Kevin Wixsom is Norman, a Dunkin’ Doughnuts clerk who lives to feed on broken baked goods. There is a realism in his playing that almost tips the balance scale to that level of "too real." Jean-Remy Monnay plays Lucien P. Smith, the most damaged of the quartet and even at his funniest, there is always something emotionally moving about this character in Monnay’s hands. Threatened with the loss of social services he faces a Senate query and escapes momentarily from his disability to express the soul of his inner man. It is an enigmatic piece of writing which Monnay pulls off admirably.
The fourth room-mate is Barry Klemper, a youthful golf-pro with communications skills difficulties played by Devin James Leonard. This young actor makes us believe that his character’s traits are very real, especially in his scene with his visiting father played with almost unbelievable menace by Tracy Trimm. Trimm’s aggressive character so completely explains Leonard’s own inner bully that for four minutes or so we completely forget that there are other characters, other stories.
Paul Leyden does well with his two characters and Lael Locke also plays a pair of interesting women with a certain aplomb. Roseann Cane plays the new neighbor, the role created and later recreated by Caroline Aaron. She also plays another mental out-patient whose skill with the world "no" should be a lesson to everyone. Jody Kordana as the sweet, key-obsessed Sheila is a perfect match for Wixsom’s Norman.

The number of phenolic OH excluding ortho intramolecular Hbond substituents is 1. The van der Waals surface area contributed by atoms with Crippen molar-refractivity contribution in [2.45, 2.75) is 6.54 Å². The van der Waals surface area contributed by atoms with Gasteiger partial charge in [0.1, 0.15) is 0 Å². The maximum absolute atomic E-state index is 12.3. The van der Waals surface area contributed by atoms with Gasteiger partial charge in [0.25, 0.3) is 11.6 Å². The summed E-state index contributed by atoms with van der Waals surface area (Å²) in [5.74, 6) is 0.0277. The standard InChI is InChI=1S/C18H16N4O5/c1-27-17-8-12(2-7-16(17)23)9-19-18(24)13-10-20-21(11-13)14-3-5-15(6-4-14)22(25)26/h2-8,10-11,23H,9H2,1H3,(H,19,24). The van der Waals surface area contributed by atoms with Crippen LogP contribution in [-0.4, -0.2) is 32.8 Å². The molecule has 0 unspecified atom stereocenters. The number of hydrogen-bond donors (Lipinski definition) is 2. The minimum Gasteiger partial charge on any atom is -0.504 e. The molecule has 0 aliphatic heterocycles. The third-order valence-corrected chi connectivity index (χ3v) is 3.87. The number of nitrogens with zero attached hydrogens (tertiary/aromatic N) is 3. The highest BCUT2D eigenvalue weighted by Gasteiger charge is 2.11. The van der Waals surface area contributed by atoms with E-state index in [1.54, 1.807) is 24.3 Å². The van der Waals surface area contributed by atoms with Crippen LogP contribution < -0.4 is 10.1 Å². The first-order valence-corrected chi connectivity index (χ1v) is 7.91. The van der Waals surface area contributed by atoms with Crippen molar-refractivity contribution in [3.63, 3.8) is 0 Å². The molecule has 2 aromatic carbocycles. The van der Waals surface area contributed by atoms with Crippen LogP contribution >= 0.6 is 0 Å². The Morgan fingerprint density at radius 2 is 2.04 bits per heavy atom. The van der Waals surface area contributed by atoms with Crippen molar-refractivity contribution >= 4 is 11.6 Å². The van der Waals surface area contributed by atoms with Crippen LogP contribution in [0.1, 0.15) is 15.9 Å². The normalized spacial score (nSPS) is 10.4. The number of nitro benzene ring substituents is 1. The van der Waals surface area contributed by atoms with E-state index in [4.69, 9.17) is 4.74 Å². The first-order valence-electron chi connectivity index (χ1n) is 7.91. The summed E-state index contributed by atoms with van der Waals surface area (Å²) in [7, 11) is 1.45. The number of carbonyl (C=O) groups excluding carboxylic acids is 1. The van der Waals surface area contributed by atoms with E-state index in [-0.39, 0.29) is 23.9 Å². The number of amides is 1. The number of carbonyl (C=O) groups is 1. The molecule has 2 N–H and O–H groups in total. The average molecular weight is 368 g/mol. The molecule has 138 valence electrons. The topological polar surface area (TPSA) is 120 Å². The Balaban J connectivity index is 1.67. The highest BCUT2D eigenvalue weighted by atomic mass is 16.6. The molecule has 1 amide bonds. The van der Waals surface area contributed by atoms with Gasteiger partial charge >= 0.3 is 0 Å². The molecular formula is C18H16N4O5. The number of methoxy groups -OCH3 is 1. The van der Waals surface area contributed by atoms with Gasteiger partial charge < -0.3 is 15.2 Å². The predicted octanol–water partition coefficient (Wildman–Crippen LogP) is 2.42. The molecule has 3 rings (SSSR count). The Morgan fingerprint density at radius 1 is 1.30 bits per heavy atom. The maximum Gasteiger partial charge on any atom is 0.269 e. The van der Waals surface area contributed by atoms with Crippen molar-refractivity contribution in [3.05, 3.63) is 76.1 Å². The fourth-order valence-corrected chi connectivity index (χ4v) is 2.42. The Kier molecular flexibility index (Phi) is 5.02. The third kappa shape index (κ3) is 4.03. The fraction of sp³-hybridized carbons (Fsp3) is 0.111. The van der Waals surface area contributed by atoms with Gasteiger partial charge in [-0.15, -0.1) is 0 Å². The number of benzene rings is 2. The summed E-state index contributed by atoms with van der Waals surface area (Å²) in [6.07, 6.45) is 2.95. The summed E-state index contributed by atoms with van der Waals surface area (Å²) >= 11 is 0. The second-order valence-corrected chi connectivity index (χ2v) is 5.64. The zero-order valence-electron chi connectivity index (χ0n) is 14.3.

Neal Berntson plays Jack, the man whose job it is to watch over the people who live in the complex. His is the traditional "trap" role, a part not seen as central, but also never outside our view, our attention. It is, perhaps, his story that takes hold of our imaginations. Here is a man - once played by Woody Harrelson, crippled in relationships but considered to be normal who does his best to hold together half a dozen lives while unable to control his own. When he finally takes the necessary steps for his own survival it tears him apart and his final scene with Arnold is a truly emotional one which director Murphy uses well. He, and the playwright, allow Jack to give the final moments of the play away to another character, but it is that moment, played beautifully by Berntson, that returns the play Jack.
The set, by Bill Visscher, works very well for the play and Joanne Maurer’s costumes help to define each of the characters. Matt Sikora has done well with the lighting but he and the director should be able to do a bit more to bring us successfully to the ends of both the acts. The playwright hasn’t given us much of a first act closer, but the second act’s final scene is well written and needs that sense of buttoning that lighting and pacing could give it.
This show will make you laugh, not at the disabled, but in spite of them. These are very human characters, played well by very humane actors under the guiding hands of very humanistic director. While I might not like the play - more a revue without songs really - I love the production and would not have missed it for the world.
The Boys Next Door plays weekends at the Ghent Playhouse through February 8. Performances are Friday-Saturday at 8:00 and Sunday at 2:00. All seats are reserved and prices range from $12.00 for members to $15.00. The Ghent Playhouse is located just off Route 66 in the middle of Ghent, NY. For tickets contact the box office at 518-392-6264.